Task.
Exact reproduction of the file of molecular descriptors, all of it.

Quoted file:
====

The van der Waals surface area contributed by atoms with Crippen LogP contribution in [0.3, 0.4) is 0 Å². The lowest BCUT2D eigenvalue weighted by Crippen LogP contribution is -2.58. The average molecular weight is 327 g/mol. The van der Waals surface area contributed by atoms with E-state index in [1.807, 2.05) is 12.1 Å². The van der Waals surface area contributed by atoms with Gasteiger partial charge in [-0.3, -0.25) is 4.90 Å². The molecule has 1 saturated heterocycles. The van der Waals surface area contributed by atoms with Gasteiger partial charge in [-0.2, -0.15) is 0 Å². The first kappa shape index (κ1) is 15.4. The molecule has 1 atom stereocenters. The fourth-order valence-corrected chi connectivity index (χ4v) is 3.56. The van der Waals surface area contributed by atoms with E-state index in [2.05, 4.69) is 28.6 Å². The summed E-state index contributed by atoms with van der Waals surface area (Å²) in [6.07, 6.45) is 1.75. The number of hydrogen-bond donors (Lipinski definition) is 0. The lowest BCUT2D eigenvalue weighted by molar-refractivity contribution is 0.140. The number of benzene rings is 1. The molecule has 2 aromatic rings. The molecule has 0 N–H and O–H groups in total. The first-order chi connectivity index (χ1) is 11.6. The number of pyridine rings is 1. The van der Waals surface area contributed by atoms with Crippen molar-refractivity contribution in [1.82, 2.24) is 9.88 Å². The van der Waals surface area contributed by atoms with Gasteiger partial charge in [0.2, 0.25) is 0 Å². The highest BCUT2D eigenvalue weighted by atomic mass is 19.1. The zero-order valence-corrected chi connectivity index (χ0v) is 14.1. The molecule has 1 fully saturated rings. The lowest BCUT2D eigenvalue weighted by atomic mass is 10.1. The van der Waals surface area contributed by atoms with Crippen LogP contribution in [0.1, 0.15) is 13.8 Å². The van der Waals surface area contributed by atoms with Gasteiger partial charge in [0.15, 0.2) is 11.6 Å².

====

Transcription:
The van der Waals surface area contributed by atoms with Crippen LogP contribution in [0.3, 0.4) is 0 Å². The lowest BCUT2D eigenvalue weighted by Crippen LogP contribution is -2.58. The average molecular weight is 327 g/mol. The van der Waals surface area contributed by atoms with E-state index in [1.807, 2.05) is 12.1 Å². The van der Waals surface area contributed by atoms with Gasteiger partial charge in [-0.3, -0.25) is 4.90 Å². The molecule has 1 saturated heterocycles. The van der Waals surface area contributed by atoms with Gasteiger partial charge in [-0.2, -0.15) is 0 Å². The first kappa shape index (κ1) is 15.4. The molecule has 1 atom stereocenters. The fourth-order valence-corrected chi connectivity index (χ4v) is 3.56. The van der Waals surface area contributed by atoms with E-state index in [2.05, 4.69) is 28.6 Å². The summed E-state index contributed by atoms with van der Waals surface area (Å²) in [6.07, 6.45) is 1.75. The number of hydrogen-bond donors (Lipinski definition) is 0. The lowest BCUT2D eigenvalue weighted by molar-refractivity contribution is 0.140. The number of benzene rings is 1. The molecule has 2 aromatic rings. The molecule has 0 N–H and O–H groups in total. The first-order chi connectivity index (χ1) is 11.6. The number of pyridine rings is 1. The van der Waals surface area contributed by atoms with Crippen molar-refractivity contribution in [1.82, 2.24) is 9.88 Å². The van der Waals surface area contributed by atoms with Gasteiger partial charge in [0.2, 0.25) is 0 Å². The highest BCUT2D eigenvalue weighted by atomic mass is 19.1. The zero-order valence-corrected chi connectivity index (χ0v) is 14.1. The molecule has 1 fully saturated rings. The lowest BCUT2D eigenvalue weighted by atomic mass is 10.1. The van der Waals surface area contributed by atoms with Crippen LogP contribution in [0.1, 0.15) is 13.8 Å². The van der Waals surface area contributed by atoms with Gasteiger partial charge in [0.15, 0.2) is 11.6 Å².